It’s misleading to compare macroeconomic aggregates across countries with very different population growth rates, which is why so many analysts get it wrong on Japan. While we were doing some of the data work for that previous post, however, we thought you might appreciate a visualization of how Japan’s population has aged and why it is poised to shrink a lot over the next few decades:
A chart, courtesy of James Knightley at ING…
There’s an interesting debate going on between Steve Randy Waldman, Karl Smith, Scott Sumner, Evan Soltas, Mark Sadkowski (and more).
It started when Waldman proposed a simple but elegant argument that the 1970s great inflation period may have driven not so much by expansionary monetary policy but rather population demographics: namely the baby boom and the entrance of female workers into the economy. Read more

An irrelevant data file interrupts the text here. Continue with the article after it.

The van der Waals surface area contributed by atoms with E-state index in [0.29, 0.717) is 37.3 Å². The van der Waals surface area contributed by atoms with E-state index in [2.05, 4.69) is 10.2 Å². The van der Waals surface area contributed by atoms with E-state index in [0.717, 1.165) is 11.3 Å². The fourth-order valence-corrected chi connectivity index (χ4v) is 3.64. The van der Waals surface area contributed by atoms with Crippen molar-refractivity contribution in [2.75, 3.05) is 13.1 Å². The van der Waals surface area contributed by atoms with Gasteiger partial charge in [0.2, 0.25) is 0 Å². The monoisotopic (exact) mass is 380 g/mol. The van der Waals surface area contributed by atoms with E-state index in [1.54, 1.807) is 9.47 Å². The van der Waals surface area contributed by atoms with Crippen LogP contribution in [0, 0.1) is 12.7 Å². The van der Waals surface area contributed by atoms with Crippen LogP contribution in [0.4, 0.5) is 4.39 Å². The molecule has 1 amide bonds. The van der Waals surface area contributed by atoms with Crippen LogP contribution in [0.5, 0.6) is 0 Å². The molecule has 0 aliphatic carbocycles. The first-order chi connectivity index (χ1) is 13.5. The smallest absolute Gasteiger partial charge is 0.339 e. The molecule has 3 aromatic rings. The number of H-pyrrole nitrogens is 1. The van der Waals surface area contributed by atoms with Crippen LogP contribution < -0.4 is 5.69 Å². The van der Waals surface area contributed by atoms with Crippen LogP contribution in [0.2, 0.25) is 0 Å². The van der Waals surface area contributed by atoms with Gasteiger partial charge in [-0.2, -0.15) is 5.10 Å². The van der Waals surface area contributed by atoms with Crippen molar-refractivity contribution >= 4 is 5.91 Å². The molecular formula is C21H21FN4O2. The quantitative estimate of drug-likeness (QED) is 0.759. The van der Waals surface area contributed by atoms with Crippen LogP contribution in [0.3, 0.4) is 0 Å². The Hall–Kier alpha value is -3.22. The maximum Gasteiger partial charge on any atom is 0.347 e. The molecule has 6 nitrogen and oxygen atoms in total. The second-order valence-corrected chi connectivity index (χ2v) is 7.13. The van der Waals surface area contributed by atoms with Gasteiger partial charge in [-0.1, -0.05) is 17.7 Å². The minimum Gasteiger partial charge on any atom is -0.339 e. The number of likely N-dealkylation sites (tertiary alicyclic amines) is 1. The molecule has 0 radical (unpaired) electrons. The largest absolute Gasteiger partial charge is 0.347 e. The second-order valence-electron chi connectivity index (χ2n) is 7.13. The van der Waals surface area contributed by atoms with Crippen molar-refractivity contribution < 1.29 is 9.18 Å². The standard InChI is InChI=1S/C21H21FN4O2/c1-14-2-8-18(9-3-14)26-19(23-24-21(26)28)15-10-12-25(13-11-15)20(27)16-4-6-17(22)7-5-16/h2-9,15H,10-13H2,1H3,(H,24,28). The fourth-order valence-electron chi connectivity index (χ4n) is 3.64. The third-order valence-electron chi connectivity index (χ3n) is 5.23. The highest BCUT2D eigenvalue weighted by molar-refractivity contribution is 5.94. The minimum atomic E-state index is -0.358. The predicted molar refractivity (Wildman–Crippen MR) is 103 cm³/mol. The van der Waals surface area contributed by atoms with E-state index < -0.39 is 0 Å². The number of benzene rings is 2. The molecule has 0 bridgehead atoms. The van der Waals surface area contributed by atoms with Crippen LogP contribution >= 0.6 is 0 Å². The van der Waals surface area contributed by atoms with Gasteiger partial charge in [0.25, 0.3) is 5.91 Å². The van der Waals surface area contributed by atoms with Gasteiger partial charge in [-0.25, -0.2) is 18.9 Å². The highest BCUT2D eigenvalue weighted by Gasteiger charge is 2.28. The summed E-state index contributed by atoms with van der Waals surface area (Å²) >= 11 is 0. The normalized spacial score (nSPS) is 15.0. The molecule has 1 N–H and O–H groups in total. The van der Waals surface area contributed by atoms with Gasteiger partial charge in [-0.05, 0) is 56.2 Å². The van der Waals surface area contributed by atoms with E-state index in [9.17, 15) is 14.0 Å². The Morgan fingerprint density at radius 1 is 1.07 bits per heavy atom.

In this quad of graphs, can you spot the odd one out?
GMO’s Jeremy Grantham reckons we are witnessing the most important economic event since the Industrial Revolution, reports FT Alphaville. “From now on, price pressure and shortages of resources will be a permanent feature of our lives. This will increasingly slow down the growth rate of the developed and developing world and put a severe burden on poor countries.” Read more